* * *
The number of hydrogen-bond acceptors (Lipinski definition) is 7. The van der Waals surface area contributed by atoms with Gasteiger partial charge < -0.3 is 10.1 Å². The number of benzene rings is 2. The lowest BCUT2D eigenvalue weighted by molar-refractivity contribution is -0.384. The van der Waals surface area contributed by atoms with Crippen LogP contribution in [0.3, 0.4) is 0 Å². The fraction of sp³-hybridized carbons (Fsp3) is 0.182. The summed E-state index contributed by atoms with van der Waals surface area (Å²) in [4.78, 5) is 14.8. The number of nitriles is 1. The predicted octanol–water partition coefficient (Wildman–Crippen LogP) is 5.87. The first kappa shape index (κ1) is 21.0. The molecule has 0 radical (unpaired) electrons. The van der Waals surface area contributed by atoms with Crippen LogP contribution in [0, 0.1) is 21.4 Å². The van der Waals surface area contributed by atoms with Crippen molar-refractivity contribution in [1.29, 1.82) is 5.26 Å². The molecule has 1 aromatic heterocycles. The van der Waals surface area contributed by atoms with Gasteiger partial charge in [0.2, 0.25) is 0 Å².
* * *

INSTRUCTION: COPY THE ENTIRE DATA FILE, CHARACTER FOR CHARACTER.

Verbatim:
The number of hydrogen-bond acceptors (Lipinski definition) is 7. The van der Waals surface area contributed by atoms with Gasteiger partial charge < -0.3 is 10.1 Å². The number of benzene rings is 2. The lowest BCUT2D eigenvalue weighted by molar-refractivity contribution is -0.384. The van der Waals surface area contributed by atoms with Crippen LogP contribution in [0.3, 0.4) is 0 Å². The fraction of sp³-hybridized carbons (Fsp3) is 0.182. The summed E-state index contributed by atoms with van der Waals surface area (Å²) in [4.78, 5) is 14.8. The number of nitriles is 1. The predicted octanol–water partition coefficient (Wildman–Crippen LogP) is 5.87. The first kappa shape index (κ1) is 21.0. The molecule has 0 radical (unpaired) electrons. The van der Waals surface area contributed by atoms with Crippen LogP contribution in [0, 0.1) is 21.4 Å². The van der Waals surface area contributed by atoms with Crippen molar-refractivity contribution in [1.29, 1.82) is 5.26 Å². The molecule has 1 aromatic heterocycles. The van der Waals surface area contributed by atoms with Gasteiger partial charge in [0.2, 0.25) is 0 Å².